When we’re anxious, our muscles can seize up or spasm.  Muscle tension and spasms are common when we’re anxious. They can be scary, particularly if we don’t expect them, because they’re often involuntary. They can also be painful – tensing our muscles all the time can be really sore. We don’t always realise we’re tensing up, but it can be helpful to consciously try and relax our muscles every now and again.


Anxiety can make us paranoid. There are times when we think that people hate us, despite them not having a bad word to say about us. We might think that people are constantly talking about us or bad mouthing us behind our back. Every time our manager speaks to us we might think that we’re going to get fired. We might constantly worry that someone, or a group of people, are intending to hurt us, steal from us, or alter our thoughts. This could be people we know, or organisations, such as the government. These thoughts can be constant, or could just appear when we’re particularly upset or stressed. They can be really distressing to live with.


Anxiety can create all sorts of skin problems including, but not limited to, rashes, eczema, and acne. When we experience these skin issues, we can become self-conscious of it. We might be embarrassed about how we look or feel the need to cover up or hide away. This can make it even harder to leave the house. It can create even more anxiety – anxiety about how to improve our skin, anxiety about what people might think about it, anxiety about our anxiety and the impact it’s having on our body. The more anxious we get, the greater an effect it can have on our skin.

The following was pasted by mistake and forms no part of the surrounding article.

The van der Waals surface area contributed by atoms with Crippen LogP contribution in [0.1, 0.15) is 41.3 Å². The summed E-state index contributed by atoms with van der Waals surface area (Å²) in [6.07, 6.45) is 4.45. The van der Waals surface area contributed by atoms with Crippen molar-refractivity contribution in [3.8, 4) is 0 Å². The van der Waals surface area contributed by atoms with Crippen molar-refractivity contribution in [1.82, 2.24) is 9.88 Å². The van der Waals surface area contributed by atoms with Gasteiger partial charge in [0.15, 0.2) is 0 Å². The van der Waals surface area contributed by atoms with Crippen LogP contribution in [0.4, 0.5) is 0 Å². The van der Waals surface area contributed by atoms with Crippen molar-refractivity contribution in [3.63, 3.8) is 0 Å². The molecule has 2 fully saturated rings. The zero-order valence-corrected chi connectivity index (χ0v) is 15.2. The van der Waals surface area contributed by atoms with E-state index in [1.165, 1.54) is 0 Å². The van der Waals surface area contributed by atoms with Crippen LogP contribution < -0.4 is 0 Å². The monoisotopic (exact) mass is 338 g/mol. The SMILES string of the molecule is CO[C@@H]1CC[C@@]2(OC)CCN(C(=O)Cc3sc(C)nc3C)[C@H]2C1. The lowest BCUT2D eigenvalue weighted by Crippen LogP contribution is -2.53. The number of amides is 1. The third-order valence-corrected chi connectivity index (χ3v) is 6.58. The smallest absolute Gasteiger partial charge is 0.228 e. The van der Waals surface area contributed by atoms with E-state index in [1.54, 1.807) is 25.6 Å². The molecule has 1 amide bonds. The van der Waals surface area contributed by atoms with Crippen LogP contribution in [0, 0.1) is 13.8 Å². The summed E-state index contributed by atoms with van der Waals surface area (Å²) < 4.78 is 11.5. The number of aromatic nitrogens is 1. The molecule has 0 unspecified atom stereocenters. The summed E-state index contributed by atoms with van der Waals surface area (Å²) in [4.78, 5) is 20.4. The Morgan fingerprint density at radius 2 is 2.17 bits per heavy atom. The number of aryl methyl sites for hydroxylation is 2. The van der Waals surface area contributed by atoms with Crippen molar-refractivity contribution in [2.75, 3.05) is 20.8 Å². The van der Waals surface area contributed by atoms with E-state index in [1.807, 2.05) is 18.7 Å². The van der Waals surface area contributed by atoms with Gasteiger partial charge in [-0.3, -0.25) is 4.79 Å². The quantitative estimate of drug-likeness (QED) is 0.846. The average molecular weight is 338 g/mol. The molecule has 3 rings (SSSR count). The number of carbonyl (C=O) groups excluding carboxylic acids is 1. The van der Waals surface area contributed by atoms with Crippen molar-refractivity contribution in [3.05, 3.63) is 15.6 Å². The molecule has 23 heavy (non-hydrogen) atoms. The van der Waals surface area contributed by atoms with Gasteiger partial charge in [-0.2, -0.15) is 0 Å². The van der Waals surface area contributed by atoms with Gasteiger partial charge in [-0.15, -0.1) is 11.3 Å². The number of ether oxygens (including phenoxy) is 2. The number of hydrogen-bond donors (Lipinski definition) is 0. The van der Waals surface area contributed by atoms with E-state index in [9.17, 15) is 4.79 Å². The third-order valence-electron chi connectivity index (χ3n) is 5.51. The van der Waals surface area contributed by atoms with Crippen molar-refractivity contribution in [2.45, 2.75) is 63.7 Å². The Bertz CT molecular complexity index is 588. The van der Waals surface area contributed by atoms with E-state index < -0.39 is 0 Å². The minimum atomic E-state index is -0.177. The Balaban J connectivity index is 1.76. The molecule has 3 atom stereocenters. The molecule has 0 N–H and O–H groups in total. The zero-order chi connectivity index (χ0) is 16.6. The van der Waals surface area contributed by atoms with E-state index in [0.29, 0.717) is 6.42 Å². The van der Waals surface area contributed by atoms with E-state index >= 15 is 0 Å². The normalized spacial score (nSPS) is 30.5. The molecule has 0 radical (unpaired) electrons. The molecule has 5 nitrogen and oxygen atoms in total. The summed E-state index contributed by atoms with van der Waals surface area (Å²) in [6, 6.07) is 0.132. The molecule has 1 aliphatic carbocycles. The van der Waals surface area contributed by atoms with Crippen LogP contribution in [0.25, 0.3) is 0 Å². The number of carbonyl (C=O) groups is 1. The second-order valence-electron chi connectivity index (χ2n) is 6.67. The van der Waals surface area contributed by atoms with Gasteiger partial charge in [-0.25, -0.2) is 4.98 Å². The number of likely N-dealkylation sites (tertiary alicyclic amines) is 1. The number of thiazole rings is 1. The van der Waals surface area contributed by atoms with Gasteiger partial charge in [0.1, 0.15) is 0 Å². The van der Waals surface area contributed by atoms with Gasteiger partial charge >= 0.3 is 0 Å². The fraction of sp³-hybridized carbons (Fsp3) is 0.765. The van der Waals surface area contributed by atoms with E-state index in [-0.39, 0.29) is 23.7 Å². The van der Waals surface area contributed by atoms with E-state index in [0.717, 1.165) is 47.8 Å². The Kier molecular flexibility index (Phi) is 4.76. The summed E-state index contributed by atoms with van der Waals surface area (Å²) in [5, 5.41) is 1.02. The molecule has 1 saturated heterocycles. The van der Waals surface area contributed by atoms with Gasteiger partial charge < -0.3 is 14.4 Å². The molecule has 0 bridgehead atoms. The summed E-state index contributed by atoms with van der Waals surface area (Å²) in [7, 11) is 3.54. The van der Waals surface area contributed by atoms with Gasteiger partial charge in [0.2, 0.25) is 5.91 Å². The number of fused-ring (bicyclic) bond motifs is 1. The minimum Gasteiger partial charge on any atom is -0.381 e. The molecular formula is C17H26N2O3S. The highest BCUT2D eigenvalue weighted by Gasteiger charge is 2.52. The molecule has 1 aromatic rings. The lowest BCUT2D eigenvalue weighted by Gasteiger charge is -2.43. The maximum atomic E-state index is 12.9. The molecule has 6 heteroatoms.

Anxiety can cause us to struggle with our speech in all sorts of different ways; we might find ourselves in a situation where we feel unable to speak. It could happen over and over again. The more it happens, the more anxious we can become about speaking, and the harder it can be to speak. Anxiety makes our mouth become dry. We forget every word we’ve ever known and our minds go blank.

If we do manage to speak, we might find that we struggle to say what we want to say. We might struggle with stuttering. The more anxious we get, the worse our stuttering can become. It can be incredibly frustrating.


The symptoms of anxiety can feel embarrassing and shameful, but they’re nothing to be ashamed of and they’re much more common than they feel. They’re indicative of some squiffy mental health issues which can really disrupt and interfere with our lives. It’s always worth getting support and speaking to our GP, or another medical professional about them.